Non-motor symptoms of Parkinson's disease: diagnosis and management

Daniel G. Healy, Anthony H V Schapira, Kallol Ray Chaudhuri*

*Corresponding author for this work

Research output: Contribution to journalArticlepeer-review

2093 Citations (Scopus)


The clinical diagnosis of Parkinson's disease rests on the identification of the characteristics related to dopamine deficiency that are a consequence of degeneration of the substantia nigra pars compacta. However, non-dopaminergic and non-motor symptoms are sometimes present before diagnosis and almost inevitably emerge with disease progression. Indeed, non-motor symptoms dominate the clinical picture of advanced Parkinson's disease and contribute to severe disability, impaired quality of life, and shortened life expectancy. By contrast with the dopaminergic symptoms of the disease, for which treatment is available, non-motor symptoms are often poorly recognised and inadequately treated. However, attention is now being focused on the recognition and quantitation of non-motor symptoms, which will form the basis of improved treatments. Some non-motor symptoms, including depression, constipation, pain, genitourinary problems, and sleep disorders, can be improved with available treatments. Other non-motor symptoms can be more refractory and need the introduction of novel non-dopaminergic drugs. Inevitably, the development of treatments that can slow or prevent the progression of Parkinson's disease and its multicentric neurodegeneration provides the best hope of curing non-motor symptoms.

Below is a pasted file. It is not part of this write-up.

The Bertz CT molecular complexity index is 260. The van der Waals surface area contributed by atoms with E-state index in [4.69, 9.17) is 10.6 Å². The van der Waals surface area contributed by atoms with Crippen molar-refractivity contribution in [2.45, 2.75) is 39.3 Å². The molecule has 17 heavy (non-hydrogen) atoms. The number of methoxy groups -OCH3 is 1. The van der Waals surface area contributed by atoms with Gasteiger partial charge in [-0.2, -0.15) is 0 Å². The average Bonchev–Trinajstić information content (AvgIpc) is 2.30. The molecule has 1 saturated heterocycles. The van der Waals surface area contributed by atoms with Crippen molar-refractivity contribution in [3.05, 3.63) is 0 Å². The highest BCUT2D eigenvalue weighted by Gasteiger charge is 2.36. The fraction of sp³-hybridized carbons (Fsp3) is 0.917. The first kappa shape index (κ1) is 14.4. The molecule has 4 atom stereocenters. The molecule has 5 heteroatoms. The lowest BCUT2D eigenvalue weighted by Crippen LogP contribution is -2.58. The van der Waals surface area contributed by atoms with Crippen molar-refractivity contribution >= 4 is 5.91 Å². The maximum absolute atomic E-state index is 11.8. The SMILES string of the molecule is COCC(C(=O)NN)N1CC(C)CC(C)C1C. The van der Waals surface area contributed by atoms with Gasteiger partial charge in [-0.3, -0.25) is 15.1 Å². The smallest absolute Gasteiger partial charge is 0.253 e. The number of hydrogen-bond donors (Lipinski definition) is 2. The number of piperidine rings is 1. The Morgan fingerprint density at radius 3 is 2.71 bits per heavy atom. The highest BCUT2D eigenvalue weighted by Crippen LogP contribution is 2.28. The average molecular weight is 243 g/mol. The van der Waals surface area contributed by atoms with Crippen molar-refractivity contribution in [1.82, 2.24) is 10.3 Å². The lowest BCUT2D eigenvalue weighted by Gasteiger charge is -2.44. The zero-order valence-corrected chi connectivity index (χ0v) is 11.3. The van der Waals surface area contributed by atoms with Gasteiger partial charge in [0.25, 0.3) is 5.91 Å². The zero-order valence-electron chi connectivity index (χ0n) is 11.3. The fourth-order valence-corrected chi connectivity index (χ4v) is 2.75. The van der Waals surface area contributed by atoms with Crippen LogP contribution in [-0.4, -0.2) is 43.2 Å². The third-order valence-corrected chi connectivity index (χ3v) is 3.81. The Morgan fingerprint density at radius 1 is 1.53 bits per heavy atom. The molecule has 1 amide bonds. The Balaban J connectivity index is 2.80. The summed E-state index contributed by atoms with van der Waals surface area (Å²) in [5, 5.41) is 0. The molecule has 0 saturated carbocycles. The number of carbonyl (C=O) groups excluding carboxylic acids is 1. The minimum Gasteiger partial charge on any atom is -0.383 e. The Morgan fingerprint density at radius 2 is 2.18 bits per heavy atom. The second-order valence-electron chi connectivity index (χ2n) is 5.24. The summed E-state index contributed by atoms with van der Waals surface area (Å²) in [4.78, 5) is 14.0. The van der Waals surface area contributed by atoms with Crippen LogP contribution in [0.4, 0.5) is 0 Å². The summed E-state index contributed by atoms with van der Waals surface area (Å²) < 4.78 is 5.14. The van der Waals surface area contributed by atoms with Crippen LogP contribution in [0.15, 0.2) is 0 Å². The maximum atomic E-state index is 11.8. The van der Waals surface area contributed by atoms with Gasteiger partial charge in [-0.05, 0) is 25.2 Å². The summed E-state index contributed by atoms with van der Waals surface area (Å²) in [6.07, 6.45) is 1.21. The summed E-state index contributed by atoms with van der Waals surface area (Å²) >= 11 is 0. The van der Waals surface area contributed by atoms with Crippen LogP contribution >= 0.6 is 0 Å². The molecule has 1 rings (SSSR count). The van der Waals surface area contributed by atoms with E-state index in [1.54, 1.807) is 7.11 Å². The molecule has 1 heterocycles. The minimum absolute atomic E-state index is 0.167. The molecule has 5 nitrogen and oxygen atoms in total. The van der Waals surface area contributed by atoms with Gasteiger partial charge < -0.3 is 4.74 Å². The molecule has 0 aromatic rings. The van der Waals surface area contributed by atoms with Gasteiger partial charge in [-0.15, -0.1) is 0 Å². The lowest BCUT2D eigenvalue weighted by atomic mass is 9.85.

Original languageEnglish
Pages (from-to)235-245
Number of pages11
JournalLancet Neurology
Issue number3
Publication statusPublished - Mar 2006


  • Autonomic Nervous System Diseases
  • Disease Progression
  • Humans
  • Pain
  • Pain Management
  • Parkinson Disease
  • Psychotic Disorders
  • Sleep Disorders


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